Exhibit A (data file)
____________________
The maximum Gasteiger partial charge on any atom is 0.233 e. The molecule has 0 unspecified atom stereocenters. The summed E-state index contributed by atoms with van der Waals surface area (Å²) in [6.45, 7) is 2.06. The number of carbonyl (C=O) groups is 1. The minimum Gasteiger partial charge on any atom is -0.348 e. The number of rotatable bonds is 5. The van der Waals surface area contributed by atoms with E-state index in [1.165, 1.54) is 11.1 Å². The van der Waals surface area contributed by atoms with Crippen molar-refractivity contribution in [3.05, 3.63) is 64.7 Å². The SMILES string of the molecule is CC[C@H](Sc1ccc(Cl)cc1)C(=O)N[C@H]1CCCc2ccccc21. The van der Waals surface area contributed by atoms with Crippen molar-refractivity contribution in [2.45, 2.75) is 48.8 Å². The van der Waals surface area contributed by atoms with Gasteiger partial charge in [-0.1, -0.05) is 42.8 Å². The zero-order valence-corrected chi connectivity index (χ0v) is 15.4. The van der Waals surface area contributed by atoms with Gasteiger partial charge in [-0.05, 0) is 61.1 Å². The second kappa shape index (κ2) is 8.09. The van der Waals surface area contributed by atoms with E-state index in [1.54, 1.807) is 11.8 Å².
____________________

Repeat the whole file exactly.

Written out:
The maximum Gasteiger partial charge on any atom is 0.233 e. The molecule has 0 unspecified atom stereocenters. The summed E-state index contributed by atoms with van der Waals surface area (Å²) in [6.45, 7) is 2.06. The number of carbonyl (C=O) groups is 1. The minimum Gasteiger partial charge on any atom is -0.348 e. The number of rotatable bonds is 5. The van der Waals surface area contributed by atoms with E-state index in [1.165, 1.54) is 11.1 Å². The van der Waals surface area contributed by atoms with Crippen molar-refractivity contribution in [3.05, 3.63) is 64.7 Å². The SMILES string of the molecule is CC[C@H](Sc1ccc(Cl)cc1)C(=O)N[C@H]1CCCc2ccccc21. The van der Waals surface area contributed by atoms with Crippen molar-refractivity contribution in [2.45, 2.75) is 48.8 Å². The van der Waals surface area contributed by atoms with Gasteiger partial charge in [-0.1, -0.05) is 42.8 Å². The zero-order valence-corrected chi connectivity index (χ0v) is 15.4. The van der Waals surface area contributed by atoms with Gasteiger partial charge in [-0.05, 0) is 61.1 Å². The second kappa shape index (κ2) is 8.09. The van der Waals surface area contributed by atoms with E-state index in [1.54, 1.807) is 11.8 Å².